The comparator 12, being in turn connected to the outputs 4 and 5, will detect the zero value of the line voltage between the outputs 4 and 5. The comparator 12 will, in response, transmit, to the logic circuit 15, a signal which activates the command to switch for the input stages of the buffers 16 and 17.
The output BI from the logic circuit 15, in fact, operates the switches 18 and 19, and in parallel therewith, the switches 23 and 24 in the line current sensor 30.
Simultaneously therewith, the output CSC will also change over and operate the switch 9 as well, thereby reversing the direction of the current through the capacitor C and causing the capacitor C to be discharged. The voltage Vc in the capacitor will consequently ramp back down, as shown in the lower portion of FIG. 3.
The line conductors A, B are then supplied once again the original current, and through the resistors R will be driven to their original voltages proportional to Vc, but with the line polarities reversed, as shown in FIG. 3 with respect to the patterns of the signals VTIP and VRING. Thus, the magnitude of the signal VRING will continue to increase as the capacitor voltage Vc ramps back down, and the signal VTIP will continue to decrease. As is known, the voltages at the output of the buffers 16, 17 will be identical to the voltages at their inputs so that the curves for VTIP and VRING in FIG. 3 also represent the voltages at the terminals TIP and RING.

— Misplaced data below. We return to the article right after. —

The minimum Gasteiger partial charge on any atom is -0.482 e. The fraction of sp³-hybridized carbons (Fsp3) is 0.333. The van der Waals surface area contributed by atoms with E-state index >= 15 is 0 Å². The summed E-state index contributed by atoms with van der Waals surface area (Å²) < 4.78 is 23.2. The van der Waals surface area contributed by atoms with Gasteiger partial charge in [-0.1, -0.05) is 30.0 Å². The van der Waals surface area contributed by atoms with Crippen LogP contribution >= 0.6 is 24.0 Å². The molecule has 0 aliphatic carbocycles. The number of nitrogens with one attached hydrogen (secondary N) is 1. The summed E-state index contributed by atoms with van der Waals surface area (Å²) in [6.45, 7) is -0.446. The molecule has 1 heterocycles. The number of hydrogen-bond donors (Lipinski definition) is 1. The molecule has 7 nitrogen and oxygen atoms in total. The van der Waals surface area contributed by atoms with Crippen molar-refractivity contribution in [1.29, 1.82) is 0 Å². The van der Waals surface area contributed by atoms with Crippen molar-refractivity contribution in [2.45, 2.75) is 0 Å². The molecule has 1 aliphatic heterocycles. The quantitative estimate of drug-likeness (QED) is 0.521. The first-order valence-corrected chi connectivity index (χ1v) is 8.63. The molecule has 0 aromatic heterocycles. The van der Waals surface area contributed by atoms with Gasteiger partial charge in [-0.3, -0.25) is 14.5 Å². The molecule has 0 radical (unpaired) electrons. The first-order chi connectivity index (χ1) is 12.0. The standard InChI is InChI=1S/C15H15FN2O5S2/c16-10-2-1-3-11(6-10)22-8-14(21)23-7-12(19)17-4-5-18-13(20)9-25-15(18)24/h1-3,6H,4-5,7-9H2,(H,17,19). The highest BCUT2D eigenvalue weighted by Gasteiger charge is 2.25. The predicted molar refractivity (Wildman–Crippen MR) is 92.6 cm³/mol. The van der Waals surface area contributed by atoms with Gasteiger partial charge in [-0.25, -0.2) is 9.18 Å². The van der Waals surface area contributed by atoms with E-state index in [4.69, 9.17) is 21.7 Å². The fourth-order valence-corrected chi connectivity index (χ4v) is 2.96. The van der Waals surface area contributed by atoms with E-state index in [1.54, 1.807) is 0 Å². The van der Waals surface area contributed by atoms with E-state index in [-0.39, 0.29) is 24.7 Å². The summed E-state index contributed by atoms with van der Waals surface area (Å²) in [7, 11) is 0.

One skilled in the art will recognize that the above operations are repeated upon the battery reversal signal being presented to the input COMBI by the exchange equipment being switched back to the original condition.
In essence, the circuit of this invention utilizes the suppression of the line voltage to switch over the various stages, thereby avoiding discontinuities in the line voltage and current. By virtue of the polarity recovery at the sensor 30, the operations connected with the battery reversal can be confined to the first, second and third circuit portions 2, 20 and 30. But the integrated telephone interface circuit 25 comprises more circuit portions, not shown because conventional, which may be arranged to handle the voice signal, for example.